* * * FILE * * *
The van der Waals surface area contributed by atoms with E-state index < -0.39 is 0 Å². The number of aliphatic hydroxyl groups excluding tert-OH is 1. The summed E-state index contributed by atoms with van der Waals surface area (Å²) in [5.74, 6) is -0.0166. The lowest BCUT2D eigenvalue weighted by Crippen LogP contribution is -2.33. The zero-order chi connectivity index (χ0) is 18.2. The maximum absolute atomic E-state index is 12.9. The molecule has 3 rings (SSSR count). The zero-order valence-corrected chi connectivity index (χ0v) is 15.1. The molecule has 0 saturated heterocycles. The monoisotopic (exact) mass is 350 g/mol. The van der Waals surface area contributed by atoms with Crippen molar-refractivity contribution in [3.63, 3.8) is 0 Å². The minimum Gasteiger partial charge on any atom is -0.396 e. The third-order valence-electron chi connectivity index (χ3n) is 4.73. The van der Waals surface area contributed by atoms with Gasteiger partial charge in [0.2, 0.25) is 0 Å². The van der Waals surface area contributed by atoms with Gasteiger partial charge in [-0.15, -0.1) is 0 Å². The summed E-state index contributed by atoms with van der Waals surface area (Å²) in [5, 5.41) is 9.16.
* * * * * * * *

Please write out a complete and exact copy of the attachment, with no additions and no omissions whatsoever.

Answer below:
The van der Waals surface area contributed by atoms with E-state index < -0.39 is 0 Å². The number of aliphatic hydroxyl groups excluding tert-OH is 1. The summed E-state index contributed by atoms with van der Waals surface area (Å²) in [5.74, 6) is -0.0166. The lowest BCUT2D eigenvalue weighted by Crippen LogP contribution is -2.33. The zero-order chi connectivity index (χ0) is 18.2. The maximum absolute atomic E-state index is 12.9. The molecule has 3 rings (SSSR count). The zero-order valence-corrected chi connectivity index (χ0v) is 15.1. The molecule has 0 saturated heterocycles. The monoisotopic (exact) mass is 350 g/mol. The van der Waals surface area contributed by atoms with Crippen molar-refractivity contribution in [3.63, 3.8) is 0 Å². The minimum Gasteiger partial charge on any atom is -0.396 e. The third-order valence-electron chi connectivity index (χ3n) is 4.73. The van der Waals surface area contributed by atoms with Gasteiger partial charge in [0.2, 0.25) is 0 Å². The van der Waals surface area contributed by atoms with Gasteiger partial charge in [-0.15, -0.1) is 0 Å². The summed E-state index contributed by atoms with van der Waals surface area (Å²) in [5, 5.41) is 9.16.